Thursday, 13 september 2018, 09:28 , by Martin Macdonald
Sebastian Vettel believes that his main enemy so far in the 2018 Formula One season has been himself, with various mistakes and collisions having occurred to leave him 30 points adrift of Lewis Hamilton in the driver's championship standings ahead of the Singapore Grand Prix.
In the last GP in Italy, a first-lap clash with Hamilton left Vettel towards the back of the grid, and although the Ferrari driver recovered to claim fourth, he still lost ground in the title race.
That came after errors in Baku, France, and Germany, with the German Grand Prix being surrendered by Vettel after he lost his way in the damp conditions, crashing out of contention.
He takes full responsibility for the errors, claiming his own worst any is himself.
“I think it is pretty straightforward for me. I think the biggest enemy is me and I think we have a great car," Vettel confessed.
"I have something to play with and we have all the chances to do it in our way,
“Obviously he [Hamilton] is the leader at the moment, he’s the one ahead and he is the one to beat, but I think we have all the chances and how much they could be better by now and so on is a different question.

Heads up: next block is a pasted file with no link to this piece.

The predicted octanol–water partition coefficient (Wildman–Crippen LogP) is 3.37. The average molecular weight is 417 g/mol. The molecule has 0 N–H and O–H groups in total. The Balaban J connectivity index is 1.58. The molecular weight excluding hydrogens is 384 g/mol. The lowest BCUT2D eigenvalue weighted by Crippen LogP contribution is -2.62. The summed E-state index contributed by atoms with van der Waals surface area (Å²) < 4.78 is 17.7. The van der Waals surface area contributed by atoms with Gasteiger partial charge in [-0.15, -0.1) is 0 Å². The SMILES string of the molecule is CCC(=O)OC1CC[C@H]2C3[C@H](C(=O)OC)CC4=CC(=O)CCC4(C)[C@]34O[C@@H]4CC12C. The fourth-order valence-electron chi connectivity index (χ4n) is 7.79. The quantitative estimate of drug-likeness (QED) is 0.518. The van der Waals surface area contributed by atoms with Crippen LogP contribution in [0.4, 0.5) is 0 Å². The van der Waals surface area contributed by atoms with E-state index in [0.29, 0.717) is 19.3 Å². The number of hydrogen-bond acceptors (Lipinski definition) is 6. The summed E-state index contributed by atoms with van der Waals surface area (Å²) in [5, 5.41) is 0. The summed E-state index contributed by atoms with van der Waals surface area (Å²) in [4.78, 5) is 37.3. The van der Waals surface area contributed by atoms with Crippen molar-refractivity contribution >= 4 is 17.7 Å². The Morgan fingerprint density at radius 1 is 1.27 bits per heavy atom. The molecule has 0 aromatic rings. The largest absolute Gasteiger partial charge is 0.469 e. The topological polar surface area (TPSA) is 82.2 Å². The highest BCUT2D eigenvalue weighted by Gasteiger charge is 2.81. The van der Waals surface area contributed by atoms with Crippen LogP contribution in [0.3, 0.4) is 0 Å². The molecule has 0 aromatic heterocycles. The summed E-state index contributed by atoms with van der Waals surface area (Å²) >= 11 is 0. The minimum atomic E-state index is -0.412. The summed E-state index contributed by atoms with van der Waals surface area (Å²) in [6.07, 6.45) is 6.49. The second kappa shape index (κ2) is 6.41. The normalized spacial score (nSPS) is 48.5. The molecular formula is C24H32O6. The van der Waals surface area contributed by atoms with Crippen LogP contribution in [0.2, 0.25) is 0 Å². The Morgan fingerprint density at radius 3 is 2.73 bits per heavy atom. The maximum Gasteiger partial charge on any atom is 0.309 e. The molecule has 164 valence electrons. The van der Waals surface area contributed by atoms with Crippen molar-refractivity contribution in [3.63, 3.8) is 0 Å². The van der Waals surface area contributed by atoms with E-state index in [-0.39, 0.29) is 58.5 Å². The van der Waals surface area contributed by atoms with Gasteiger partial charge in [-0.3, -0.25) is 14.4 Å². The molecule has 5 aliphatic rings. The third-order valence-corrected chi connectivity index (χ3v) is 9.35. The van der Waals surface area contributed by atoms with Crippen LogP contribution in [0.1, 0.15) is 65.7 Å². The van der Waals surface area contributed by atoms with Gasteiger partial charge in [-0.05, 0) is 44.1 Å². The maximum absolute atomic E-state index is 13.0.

“We still have a very good chance, and as I said, we will be our first enemy and not him as a person or them as a team. I think we need to look after ourselves and if we do that we have a good chance to do well and win races and things look good.”
Vettel cites Germany as the worst of the transgressions, but insists that he tries to not dwell too much on past mistakes.
“I think on the day it was a different story - I think it is normal that you do a lot of race and some you feel you could have done better or should have done better for different reasons,” the four-time world champion continued.
“I think there were also other races where we shouldn’t have done so well and we did. But for sure the worst one was Germany. I think most important is that I know what happened and I can explain it and then everyone is free to have their own views on what happened.
“I would have loved to win in Germany, for sure, but I’m not too bothered and I’m generally looking forward and not focusing on what we all could have done differently to avoid what happened.”